I want hunters to be successful and I want a healthy, robust deer herd. However, logic dictates that for that to happen, something must change or we are programmed to repeat the failures of the past. I’m not convinced the necessary changes have taken place to prevent the disasters of 4 and 5 years ago.

For those who may not regularly follow and read my articles, I have long promoted solutions that I feel need to be done in order to manage deer to better rebuild the herd and prepare for and prevent another disaster as the winters of 2007/2008. Here are links to some of those articles: Here, here, here.

It is readily admitted that since 2009, the winters have been relatively mild and as a result has allowed for a reduced mortality during winter months. Implementation of a deer management plan that heavily relies on global warming (more mild winters), especially at a time that science is forecasting a transition into about a 30-year period of rapid cooling, will only spell continued disaster. Something must change.

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Maine Needs a Better System to Share Game Harvest Data

*Scroll Down for an Update*

*Editor’s Note* Below is a copy of a document that I just emailed to Maine’s Governor Paul LePage and Maine Department of Inland Fisheries and Wildlife commissioner, Chandler Woodcock. It is no secret that I and many other hunters are displeased that we should have to wait 3 or 4 months after the close of deer, bear, moose seasons to get any information on harvest numbers – and how about a turkey harvest? Most all other states provide rapid, and in some cases, real time harvest data. I took the time, with some help from some of my friends, to craft a plan that I think will work, if nothing more than providing a starting point.

We live in an ever-changing world of technology and it is a reasonable request to have more timely access to this data. If you agree, let Mr. LePage and Mr. Woodcock know. I would like your support.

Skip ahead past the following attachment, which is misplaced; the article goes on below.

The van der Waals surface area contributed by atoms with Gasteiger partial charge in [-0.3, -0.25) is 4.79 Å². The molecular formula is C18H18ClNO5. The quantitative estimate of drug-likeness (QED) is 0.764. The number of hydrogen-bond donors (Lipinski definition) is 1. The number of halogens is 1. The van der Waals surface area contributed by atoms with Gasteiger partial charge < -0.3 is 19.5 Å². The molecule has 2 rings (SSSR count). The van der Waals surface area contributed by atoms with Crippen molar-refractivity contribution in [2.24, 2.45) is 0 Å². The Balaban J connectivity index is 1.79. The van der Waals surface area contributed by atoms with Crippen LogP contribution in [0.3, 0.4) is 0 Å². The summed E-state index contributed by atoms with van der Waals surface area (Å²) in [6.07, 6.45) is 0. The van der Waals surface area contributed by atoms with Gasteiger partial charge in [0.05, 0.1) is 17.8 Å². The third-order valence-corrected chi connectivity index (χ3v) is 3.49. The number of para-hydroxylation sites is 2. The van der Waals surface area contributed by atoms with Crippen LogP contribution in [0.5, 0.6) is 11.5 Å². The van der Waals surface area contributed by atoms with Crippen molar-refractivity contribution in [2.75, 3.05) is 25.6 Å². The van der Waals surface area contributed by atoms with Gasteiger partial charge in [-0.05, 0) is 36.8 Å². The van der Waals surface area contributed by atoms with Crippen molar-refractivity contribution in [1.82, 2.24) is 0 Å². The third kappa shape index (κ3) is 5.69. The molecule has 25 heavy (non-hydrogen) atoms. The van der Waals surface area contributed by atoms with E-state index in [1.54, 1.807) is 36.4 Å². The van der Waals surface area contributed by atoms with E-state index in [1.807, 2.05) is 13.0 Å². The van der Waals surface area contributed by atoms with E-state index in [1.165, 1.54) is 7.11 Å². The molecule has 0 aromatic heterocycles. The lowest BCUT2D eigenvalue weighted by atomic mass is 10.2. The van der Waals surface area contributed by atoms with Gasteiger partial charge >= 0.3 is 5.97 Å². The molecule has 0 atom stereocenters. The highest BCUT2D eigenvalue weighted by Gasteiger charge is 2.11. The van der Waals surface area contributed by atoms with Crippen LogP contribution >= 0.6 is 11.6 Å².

A Plan to Create More Timely Game Harvest Numbers and Data

It is my sincere belief that hunters want and would appreciate a more timely report on the deer/bear/turkey/moose harvest numbers during and immediately after the season has closed. In the last several years, deer harvest reports are not made available to anyone until at least March and sometimes April; bear and moose harvest information takes longer than that.

For comparison, I include a small sampling of how other states do their registering/tagging. Please not that all of these states listed are able to provide near real time harvest numbers at any point during the deer hunting season.

Ohio – mandatory reporting, done either by telephone, online or by visiting a licensing agent. I believe this year is the first year that Ohio has fully eliminated a visit to a tagging station.
Nebraska – Uses a combination of tagging stations and telephone registering.
Kentucky – Uses a “Telecheck” harvest reporting system. Fully automated and provides real time information.
Wisconsin – Uses a system very similar to Maine’s current system but still can provide harvest data within 2 days.
Iowa – Mandatory reporting by either online, telephone or at licensing agent.
*Note – In those states that that still use tagging stations, it is my understanding that the fish and game departments require the tagging agents to submit harvest data daily or weekly.

Below I have suggestions on how Maine might be able to accomplish faster harvest information and at the same time collect better data.

Please understand that I’m not suggesting an end to the gathering of important data used for deer management. As a matter of fact, I’m offering ways of collecting more and better data which can only help the process and provide for a better product, and this system will free up more staff time in order that more time and personnel can be utilized counting deer, checking deer yards and implementing predator control when circumstances demand it.